In Rwanda, a new study aims to help improve mental health and counseling services for children and families.

Fredrick Kanyanganzi (left) and Christian Ukundineza of FSI write up notes from CFAR interviews in Rwanda. Photo by Anne Stevenson

by Anne Stevenson

A new study to measure how the prevalence and patterns of mental health disorders are related to HIV status was launched by Partners In Health/Inshuti Mu Buzima in Rwanda, in collaboration with the Harvard School of Public Health. The Family Strengthening Intervention project began collecting data this week for its Center for AIDS Research (CFAR) study.

“This study will help us identify children who are in need of mental health care and allow us to improve mental health and counseling services for children and families in this region, not just those who are affected by HIV," says study coordinator Fredrick Kanyanganzi.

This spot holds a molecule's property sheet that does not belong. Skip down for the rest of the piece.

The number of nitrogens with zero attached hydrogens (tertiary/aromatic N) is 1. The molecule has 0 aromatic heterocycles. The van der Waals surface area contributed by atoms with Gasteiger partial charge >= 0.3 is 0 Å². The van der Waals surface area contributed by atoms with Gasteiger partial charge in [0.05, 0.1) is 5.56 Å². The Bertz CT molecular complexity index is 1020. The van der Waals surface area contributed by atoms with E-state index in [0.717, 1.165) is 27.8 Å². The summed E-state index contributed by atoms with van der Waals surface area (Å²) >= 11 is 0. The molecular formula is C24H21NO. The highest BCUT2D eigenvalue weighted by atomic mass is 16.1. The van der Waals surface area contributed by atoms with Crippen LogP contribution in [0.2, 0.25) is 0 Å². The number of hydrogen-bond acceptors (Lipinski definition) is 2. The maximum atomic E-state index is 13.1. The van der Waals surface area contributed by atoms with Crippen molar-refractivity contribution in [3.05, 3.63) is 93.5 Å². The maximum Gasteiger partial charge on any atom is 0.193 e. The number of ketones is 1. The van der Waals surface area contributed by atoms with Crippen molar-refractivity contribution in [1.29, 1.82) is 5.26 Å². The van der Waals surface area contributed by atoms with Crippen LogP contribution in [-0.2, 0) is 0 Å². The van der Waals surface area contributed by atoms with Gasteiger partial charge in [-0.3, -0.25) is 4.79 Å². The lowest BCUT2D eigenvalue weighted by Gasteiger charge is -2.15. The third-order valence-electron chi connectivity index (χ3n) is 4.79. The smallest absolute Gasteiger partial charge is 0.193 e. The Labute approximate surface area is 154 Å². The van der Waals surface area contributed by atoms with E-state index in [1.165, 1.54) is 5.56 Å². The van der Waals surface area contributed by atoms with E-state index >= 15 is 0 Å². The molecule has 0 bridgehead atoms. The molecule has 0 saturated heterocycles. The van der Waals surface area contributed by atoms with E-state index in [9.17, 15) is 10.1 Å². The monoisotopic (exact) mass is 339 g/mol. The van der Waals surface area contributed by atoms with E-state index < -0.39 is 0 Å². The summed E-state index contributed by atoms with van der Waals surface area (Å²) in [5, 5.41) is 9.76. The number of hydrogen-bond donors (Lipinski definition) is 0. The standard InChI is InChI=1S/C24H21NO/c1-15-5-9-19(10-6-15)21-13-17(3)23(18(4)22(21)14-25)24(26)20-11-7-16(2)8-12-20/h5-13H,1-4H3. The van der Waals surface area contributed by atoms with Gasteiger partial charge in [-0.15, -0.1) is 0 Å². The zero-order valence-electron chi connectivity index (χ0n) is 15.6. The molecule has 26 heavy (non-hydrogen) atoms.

The study aims to interview 1,500 children and caregivers in the Kirehe and southern Kayonza districts in eastern Rwanda. These interviews will be used to assess mental health problems, protective factors, and risk factors among children who are (1) HIV-infected; (2) HIV-affected but not infected (children who have an HIV-positive caregiver or whose parent died from HIV); and (3) non-HIV-affected.

“This is the culmination of work that we started more than four years ago and it is incredibly fulfilling to reach this point,” says Kanyanganzi.  

Learn more about the Family Strengthening Intervention.

Anne Stevenson is a program manager for the Harvard School of Public Health Research Program on Children and Global Adversity/ FXB Center for Health and Human Rights.